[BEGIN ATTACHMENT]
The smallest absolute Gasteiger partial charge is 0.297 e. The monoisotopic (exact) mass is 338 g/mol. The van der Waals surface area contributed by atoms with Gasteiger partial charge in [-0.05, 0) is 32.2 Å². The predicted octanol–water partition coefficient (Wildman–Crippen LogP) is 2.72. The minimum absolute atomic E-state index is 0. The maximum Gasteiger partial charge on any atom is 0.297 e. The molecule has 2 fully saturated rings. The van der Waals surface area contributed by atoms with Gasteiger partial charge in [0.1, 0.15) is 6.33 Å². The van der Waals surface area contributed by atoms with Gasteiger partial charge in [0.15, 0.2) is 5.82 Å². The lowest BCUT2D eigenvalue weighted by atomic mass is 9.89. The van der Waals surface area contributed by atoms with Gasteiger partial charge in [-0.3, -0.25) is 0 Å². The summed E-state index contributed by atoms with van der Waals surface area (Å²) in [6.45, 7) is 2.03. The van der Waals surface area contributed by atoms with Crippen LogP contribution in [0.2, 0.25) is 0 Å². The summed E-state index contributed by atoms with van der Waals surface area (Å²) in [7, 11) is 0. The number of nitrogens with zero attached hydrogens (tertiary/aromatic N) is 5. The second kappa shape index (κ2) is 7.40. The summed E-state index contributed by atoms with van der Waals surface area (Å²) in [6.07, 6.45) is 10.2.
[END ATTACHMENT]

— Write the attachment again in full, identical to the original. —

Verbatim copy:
The smallest absolute Gasteiger partial charge is 0.297 e. The monoisotopic (exact) mass is 338 g/mol. The van der Waals surface area contributed by atoms with Gasteiger partial charge in [-0.05, 0) is 32.2 Å². The predicted octanol–water partition coefficient (Wildman–Crippen LogP) is 2.72. The minimum absolute atomic E-state index is 0. The maximum Gasteiger partial charge on any atom is 0.297 e. The molecule has 2 fully saturated rings. The van der Waals surface area contributed by atoms with Gasteiger partial charge in [0.1, 0.15) is 6.33 Å². The van der Waals surface area contributed by atoms with Gasteiger partial charge in [0.15, 0.2) is 5.82 Å². The lowest BCUT2D eigenvalue weighted by atomic mass is 9.89. The van der Waals surface area contributed by atoms with Gasteiger partial charge in [-0.3, -0.25) is 0 Å². The summed E-state index contributed by atoms with van der Waals surface area (Å²) in [6.45, 7) is 2.03. The van der Waals surface area contributed by atoms with Crippen LogP contribution in [0.2, 0.25) is 0 Å². The summed E-state index contributed by atoms with van der Waals surface area (Å²) in [7, 11) is 0. The number of nitrogens with zero attached hydrogens (tertiary/aromatic N) is 5. The second kappa shape index (κ2) is 7.40. The summed E-state index contributed by atoms with van der Waals surface area (Å²) in [6.07, 6.45) is 10.2.